Facebook changed their authentication process fairly recently. Instead of using a global user id, users would now get an app-specific id instead. This took me by surprise, and I had to jump through some hoops to get stuff to work with our setup. This is a short post that outlines what we did to work around the problem.

The Good Old Way

The way things worked in The Old Times, you had a facebook app, authenticated with it, got a user id and saved it to the database. Upon the next facebook authentication, you’d get the same id and find it in the database, logging the relevant user in. Usually, you’d maintain multiple different apps for production, development, staging, and whatever other domain you need, since apps were only limited to a single domain.

For rails developers, Omniauth helped a lot. With that, all you needed to do was hook up a link to the right url. Sending the user to it would redirect them to facebook, log them in there, and provide you the id in request.env['omniauth.auth'] under the key :uid.

The Changes

Of course, with app-local ids, this gets a bit more complicated. Having three different apps no longer works well, since you have different ids for the same users. Putting them in the database means users can only log in with the facebook app they used to sign up. If your development database is a clone of production, it’s no longer easy to do tests on your local machine.

The solution in this case is using test apps. A test app is created from a normal app, has different access credentials, but the same user ids as its original. It’s not public, so you can’t cheat the system by using it in production, but you can use it for testing purposes on a domain other than your main one.

Facebook for Business

But what if you have a legitimate need for multiple domains in production? At Knowable, we had both “knowable.org” and “joinpolymer.com”, since we had two separately branded products backed by the same database. “Polymer” was our new project, and we wanted to introduce social logins to it. That’s when we noticed the app id changes. We couldn’t use test apps for the purpose, because they’re not public. We couldn’t use the same facebook app for both domains, either. So what now?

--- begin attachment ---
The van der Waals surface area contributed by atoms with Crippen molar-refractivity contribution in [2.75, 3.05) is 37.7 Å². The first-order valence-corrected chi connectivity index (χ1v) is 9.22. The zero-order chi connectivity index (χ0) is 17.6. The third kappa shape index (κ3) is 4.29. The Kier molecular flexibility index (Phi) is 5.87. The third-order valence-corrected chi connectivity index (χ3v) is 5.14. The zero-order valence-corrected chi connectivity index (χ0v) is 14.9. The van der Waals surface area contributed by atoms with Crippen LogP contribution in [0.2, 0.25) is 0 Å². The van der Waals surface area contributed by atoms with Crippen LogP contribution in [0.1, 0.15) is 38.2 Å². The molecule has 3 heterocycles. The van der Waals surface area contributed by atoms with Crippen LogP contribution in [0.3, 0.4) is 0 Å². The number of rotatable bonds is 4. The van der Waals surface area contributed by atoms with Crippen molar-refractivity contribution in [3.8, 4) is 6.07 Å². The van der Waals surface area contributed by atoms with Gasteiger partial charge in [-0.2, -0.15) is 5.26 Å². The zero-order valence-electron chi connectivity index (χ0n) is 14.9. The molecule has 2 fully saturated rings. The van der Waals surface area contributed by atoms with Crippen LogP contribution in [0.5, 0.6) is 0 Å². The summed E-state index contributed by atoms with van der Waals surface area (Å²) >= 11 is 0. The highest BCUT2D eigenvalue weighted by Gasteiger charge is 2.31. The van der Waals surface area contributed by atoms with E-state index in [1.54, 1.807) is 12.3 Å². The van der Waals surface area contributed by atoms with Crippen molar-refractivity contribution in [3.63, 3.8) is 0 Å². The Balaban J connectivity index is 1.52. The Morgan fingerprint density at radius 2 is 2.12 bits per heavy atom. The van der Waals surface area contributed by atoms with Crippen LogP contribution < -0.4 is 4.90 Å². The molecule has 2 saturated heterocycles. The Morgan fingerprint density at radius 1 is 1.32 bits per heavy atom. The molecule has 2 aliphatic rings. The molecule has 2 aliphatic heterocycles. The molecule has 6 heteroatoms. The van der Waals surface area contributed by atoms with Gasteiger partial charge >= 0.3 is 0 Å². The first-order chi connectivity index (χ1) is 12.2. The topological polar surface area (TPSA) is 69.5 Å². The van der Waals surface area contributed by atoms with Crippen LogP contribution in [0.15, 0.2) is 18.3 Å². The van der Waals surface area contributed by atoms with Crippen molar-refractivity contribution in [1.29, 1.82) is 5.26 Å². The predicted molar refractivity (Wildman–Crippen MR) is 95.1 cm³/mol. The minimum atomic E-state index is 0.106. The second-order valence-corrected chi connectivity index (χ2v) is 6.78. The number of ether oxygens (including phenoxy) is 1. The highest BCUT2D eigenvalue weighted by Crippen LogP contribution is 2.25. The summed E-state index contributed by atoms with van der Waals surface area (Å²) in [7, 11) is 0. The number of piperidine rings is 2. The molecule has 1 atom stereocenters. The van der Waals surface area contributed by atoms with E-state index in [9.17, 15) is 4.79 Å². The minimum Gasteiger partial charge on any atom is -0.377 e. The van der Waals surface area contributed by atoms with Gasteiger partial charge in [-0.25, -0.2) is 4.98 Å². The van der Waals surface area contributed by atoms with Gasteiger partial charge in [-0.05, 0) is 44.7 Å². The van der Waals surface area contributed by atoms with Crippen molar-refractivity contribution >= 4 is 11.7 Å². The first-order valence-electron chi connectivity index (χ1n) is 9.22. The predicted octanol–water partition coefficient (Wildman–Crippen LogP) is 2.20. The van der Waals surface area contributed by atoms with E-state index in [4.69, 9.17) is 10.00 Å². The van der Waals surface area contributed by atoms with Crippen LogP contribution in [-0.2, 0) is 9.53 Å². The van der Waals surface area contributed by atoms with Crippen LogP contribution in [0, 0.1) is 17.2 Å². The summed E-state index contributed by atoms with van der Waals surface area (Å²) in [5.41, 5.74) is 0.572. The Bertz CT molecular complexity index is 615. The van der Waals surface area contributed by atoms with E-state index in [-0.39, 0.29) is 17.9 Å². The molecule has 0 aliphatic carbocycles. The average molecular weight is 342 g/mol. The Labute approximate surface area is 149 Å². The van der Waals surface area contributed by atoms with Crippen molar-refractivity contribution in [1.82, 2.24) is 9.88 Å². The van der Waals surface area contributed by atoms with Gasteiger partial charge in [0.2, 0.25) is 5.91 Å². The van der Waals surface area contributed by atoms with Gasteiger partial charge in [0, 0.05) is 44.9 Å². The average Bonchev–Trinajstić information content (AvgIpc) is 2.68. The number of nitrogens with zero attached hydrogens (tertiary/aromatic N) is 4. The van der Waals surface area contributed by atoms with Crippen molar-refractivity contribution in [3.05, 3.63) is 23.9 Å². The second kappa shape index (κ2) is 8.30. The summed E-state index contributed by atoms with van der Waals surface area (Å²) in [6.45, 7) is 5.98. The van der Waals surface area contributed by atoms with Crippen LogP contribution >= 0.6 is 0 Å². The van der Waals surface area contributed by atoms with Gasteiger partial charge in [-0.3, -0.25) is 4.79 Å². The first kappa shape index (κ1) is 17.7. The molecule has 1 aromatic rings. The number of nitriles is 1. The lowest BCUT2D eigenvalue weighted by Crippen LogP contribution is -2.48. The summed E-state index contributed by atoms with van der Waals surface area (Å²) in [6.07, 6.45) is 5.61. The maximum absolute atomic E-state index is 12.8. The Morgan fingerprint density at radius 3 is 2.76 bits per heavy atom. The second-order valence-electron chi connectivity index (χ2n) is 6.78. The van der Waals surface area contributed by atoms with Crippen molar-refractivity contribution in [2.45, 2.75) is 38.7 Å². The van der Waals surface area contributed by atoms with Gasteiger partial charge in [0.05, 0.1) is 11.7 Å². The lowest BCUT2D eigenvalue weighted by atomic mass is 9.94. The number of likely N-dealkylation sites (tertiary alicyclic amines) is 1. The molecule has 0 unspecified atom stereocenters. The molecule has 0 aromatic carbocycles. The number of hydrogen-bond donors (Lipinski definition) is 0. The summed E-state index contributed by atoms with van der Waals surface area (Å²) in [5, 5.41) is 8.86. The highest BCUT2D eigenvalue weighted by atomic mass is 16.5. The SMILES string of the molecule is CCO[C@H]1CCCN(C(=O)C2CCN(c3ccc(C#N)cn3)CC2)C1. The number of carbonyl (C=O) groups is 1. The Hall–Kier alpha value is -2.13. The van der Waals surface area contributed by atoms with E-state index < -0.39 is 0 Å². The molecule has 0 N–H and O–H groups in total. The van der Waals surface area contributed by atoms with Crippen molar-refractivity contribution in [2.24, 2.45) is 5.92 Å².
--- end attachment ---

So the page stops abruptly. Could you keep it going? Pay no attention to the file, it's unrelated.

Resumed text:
The solution was “facebook for business”. This was probably created for a completely different purpose, but it also happens to be the offical way to work around this issue. If you create a “facebook business” and you claim both apps as belonging to it (you just need to be an admin to do that), you can request an additional field from facebook called token_for_business (documentation). This is a string that’s the same across all apps of that business, unique per user. This means that storing that in the database lets you use it for authentication alongside the id they give you.

As far as I know, there’s no way to pull this off easily in Omniauth. We needed to fetch it in a separate query to facebook using the koala gem:

def get_facebook_business_token(omniauth)
  graph = Koala::Facebook::API.new(omniauth['credentials']['token'])
  profile = graph.get_object('me', fields: 'token_for_business')
  profile.fetch('token_for_business')
end

Usually, it’d be enough to look for the user/authentication with the recommended Omniauth oneliner:

auth = find_by(provider: omniauth['provider'], uid: omniauth['uid'])

In case this didn’t work and the provider is “facebook”, you’d simply get the business token from facebook and try fetching the authentication with that as well:

business_token = get_facebook_business_token(omniauth)
auth = find_by(provider: 'facebook', facebook_business_token: business_token)

Not ideal, given that we need to put extra fields on the authentication record specifically for facebook, but it works fine for this one special case.

Impact

I’m slightly surprised that omniauth-facebook doesn’t provide something for this, but I’m assuming it’s a bit of an edge case to need two separate apps on two separate domains. And there’s no point attempting to fetch the business token for “normal” apps.

Another interesting thing that we discovered is that facebook no longer provides a username, either. And, a friend working in a different company told me they may even not provide an email, if the user happens to not have confirmed their email to facebook. It gets harder and harder to create a fully functional user out of facebook data, but I suppose their changes are mostly geared towards protecting users’ privacy. Hard to say how to handle these cases, though.